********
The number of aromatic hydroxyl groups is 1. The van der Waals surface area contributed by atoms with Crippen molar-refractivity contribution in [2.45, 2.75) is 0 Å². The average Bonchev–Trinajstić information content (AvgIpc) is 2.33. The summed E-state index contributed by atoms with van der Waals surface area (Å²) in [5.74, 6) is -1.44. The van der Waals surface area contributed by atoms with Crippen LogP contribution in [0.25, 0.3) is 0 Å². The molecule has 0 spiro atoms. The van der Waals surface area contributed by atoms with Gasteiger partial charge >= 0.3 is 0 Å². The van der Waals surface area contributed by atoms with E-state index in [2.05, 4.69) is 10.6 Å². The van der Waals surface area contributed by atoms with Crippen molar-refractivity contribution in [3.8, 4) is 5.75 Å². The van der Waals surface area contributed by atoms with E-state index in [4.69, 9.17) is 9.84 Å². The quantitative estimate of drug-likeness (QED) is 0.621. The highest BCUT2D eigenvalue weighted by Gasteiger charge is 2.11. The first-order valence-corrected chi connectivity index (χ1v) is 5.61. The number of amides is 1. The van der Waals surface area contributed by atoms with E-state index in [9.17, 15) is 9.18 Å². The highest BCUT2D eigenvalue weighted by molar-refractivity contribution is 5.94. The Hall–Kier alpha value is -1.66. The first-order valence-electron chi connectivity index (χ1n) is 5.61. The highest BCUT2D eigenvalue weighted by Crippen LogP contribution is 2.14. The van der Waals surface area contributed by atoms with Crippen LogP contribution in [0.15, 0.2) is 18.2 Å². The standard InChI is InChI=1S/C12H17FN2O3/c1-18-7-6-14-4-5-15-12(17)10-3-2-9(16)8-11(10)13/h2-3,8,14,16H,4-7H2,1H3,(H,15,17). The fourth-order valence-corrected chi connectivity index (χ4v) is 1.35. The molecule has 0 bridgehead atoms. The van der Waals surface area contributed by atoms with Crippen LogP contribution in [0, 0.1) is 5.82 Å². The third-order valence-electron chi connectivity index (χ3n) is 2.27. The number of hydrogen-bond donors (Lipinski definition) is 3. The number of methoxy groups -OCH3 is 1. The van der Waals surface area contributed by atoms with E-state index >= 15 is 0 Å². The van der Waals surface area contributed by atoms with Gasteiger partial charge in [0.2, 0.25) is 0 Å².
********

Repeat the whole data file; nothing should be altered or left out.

The number of aromatic hydroxyl groups is 1. The van der Waals surface area contributed by atoms with Crippen molar-refractivity contribution in [2.45, 2.75) is 0 Å². The average Bonchev–Trinajstić information content (AvgIpc) is 2.33. The summed E-state index contributed by atoms with van der Waals surface area (Å²) in [5.74, 6) is -1.44. The van der Waals surface area contributed by atoms with Crippen LogP contribution in [0.25, 0.3) is 0 Å². The molecule has 0 spiro atoms. The van der Waals surface area contributed by atoms with Gasteiger partial charge >= 0.3 is 0 Å². The van der Waals surface area contributed by atoms with E-state index in [2.05, 4.69) is 10.6 Å². The van der Waals surface area contributed by atoms with Crippen molar-refractivity contribution in [3.8, 4) is 5.75 Å². The van der Waals surface area contributed by atoms with E-state index in [4.69, 9.17) is 9.84 Å². The quantitative estimate of drug-likeness (QED) is 0.621. The highest BCUT2D eigenvalue weighted by Gasteiger charge is 2.11. The first-order valence-corrected chi connectivity index (χ1v) is 5.61. The number of amides is 1. The van der Waals surface area contributed by atoms with E-state index in [9.17, 15) is 9.18 Å². The highest BCUT2D eigenvalue weighted by molar-refractivity contribution is 5.94. The Hall–Kier alpha value is -1.66. The first-order valence-electron chi connectivity index (χ1n) is 5.61. The highest BCUT2D eigenvalue weighted by Crippen LogP contribution is 2.14. The van der Waals surface area contributed by atoms with Crippen LogP contribution in [0.15, 0.2) is 18.2 Å². The standard InChI is InChI=1S/C12H17FN2O3/c1-18-7-6-14-4-5-15-12(17)10-3-2-9(16)8-11(10)13/h2-3,8,14,16H,4-7H2,1H3,(H,15,17). The fourth-order valence-corrected chi connectivity index (χ4v) is 1.35. The molecule has 0 bridgehead atoms. The van der Waals surface area contributed by atoms with Crippen LogP contribution in [0, 0.1) is 5.82 Å². The third-order valence-electron chi connectivity index (χ3n) is 2.27. The number of hydrogen-bond donors (Lipinski definition) is 3. The number of methoxy groups -OCH3 is 1. The van der Waals surface area contributed by atoms with E-state index >= 15 is 0 Å². The van der Waals surface area contributed by atoms with Gasteiger partial charge in [0.2, 0.25) is 0 Å².